House Speaker John Boehner speaks Thursday at his weekly news conference on Capitol Hill. Boehner spoke on a number of topics but would not comment on gay marriage when asked.
Let others get distracted by the news the day before that President Obama now personally supports gay marriage. Mitt Romney and Speaker John Boehner said Thursday they intended to stay on message and keep hitting the president in what they view as his Achilles heel — the economy.
Being that it's also the issue voters have in repeated polls said is most important to them, it was hard to argue with their decision.
On Fox News Thursday afternoon Romney, the all but official Republican presidential nominee, said he understood the gay marriage issue would be important to some people but....
ROMNEY: "Hopefully people are focusing on the major issues of the day which relate to our economy, getting people back to work."
He added that there are other issues like national security, specifically dealing with the threat represented by Iran potentially gaining nuclear weapons.
Later, when Fox anchor Neil Cavuto asked Romney if he thought a Washington Post story about alleged bullying by a teenaged Romney of a gay fellow prep schooler was meant to be a "distraction," Romney said:
"Well, I think you're going to find throughout this campaign season that the president's team will be doing everything in their power to try and hold up various shiny objects. Many of them will be in regard to me, some will be with regards the president's policies or promises of some new major giveaway.
"All these things designed to take people's eyes off the ball, which is the massive deficit this president has put in place, his inability to develop our energy resources in this country, his ObamaCare, which is not attractive at all to the American people. And an economy which is stumbling along, which should have recovered a long time ago, and as a result a lot of people are out of work.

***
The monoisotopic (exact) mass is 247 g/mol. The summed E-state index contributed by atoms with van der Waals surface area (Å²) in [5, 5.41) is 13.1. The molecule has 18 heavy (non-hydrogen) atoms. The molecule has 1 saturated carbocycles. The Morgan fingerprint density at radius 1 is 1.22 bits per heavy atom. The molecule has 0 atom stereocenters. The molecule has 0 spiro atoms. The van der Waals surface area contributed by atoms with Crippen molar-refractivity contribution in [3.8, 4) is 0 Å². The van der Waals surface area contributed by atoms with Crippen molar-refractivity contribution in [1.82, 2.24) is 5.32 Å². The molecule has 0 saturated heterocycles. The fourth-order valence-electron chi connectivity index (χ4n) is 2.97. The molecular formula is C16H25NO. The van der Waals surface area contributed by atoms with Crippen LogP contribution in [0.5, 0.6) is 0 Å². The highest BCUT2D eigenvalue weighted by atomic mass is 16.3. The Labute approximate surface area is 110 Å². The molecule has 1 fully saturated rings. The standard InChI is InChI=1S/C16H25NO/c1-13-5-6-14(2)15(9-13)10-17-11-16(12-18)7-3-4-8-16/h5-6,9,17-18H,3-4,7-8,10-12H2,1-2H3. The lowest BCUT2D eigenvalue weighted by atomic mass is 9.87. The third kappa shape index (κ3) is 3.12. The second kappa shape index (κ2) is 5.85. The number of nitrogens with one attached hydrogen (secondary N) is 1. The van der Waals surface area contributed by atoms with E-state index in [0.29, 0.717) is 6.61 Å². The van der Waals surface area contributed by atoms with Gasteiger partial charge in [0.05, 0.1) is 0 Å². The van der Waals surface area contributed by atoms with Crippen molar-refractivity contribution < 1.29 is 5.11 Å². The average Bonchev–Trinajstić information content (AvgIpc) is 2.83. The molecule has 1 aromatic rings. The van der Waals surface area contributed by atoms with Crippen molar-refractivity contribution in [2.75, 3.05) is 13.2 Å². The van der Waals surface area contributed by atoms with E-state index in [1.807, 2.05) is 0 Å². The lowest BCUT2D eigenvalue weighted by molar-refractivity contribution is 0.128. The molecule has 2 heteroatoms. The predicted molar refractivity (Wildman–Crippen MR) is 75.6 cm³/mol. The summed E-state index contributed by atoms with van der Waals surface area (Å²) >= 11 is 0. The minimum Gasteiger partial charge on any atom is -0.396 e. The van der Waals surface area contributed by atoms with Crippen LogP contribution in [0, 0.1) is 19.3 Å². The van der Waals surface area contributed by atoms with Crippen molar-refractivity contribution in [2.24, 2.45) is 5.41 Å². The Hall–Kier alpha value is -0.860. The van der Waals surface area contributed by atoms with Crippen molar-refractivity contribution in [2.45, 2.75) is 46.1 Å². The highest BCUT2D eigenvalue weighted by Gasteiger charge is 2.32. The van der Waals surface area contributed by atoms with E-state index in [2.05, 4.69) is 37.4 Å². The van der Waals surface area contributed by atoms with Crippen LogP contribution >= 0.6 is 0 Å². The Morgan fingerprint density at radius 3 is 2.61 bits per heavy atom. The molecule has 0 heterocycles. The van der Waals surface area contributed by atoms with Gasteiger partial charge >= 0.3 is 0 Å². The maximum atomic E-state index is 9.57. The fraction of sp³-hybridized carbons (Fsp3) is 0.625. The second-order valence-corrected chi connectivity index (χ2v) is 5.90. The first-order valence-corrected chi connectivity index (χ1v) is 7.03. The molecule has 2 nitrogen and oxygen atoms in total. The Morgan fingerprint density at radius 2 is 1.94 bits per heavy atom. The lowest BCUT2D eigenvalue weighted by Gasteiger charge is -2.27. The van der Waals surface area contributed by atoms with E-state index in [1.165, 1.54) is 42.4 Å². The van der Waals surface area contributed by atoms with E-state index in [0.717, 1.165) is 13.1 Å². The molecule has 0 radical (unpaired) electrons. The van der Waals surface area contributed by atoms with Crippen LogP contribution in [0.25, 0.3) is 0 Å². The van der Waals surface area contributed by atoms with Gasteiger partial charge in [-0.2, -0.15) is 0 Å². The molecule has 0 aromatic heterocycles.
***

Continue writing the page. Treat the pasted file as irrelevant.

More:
"Those are the things I hear about. When I'm campaigning day in and day out, and taking questions from people on the rope line, in small meetings and town halls, it's the economy which is the focus of what they want to talk about. Obviously, the president doesn't want to talk about that."
Like Romney, Boehner made clear he was staying focused on the economy too. At his regular Thursday news conference, he swatted away various attempts by reporters to get him to fully engage on the same-sex marriage issue.
BOEHNER: "The president can talk about it all he wants. I'm going to stay focused on what the American people want us to stay focused on and that's jobs."
When a journalist asked him about a legislative effort by a House Republican to force the Executive Branch to enforce the Defense of Marriage Act, Boehner said:
"Well, you know we have a lot of members who have ideas about what's important to them and you see those items advance here everyday. The American people are concerned about our economy. They're concerned about jobs.
"That's why you've seen us focused in the last year and a half on jobs and cutting spending because our debt and our deficit are like a wet blanket hanging over our economy. So we're going to continue to stay focused on what the American people want us to stay focused on."
Responding to the news conference's final question, another that wasn't on his preferred topic, he said before walking away from the podium:
"I'm going to stay focused on jobs."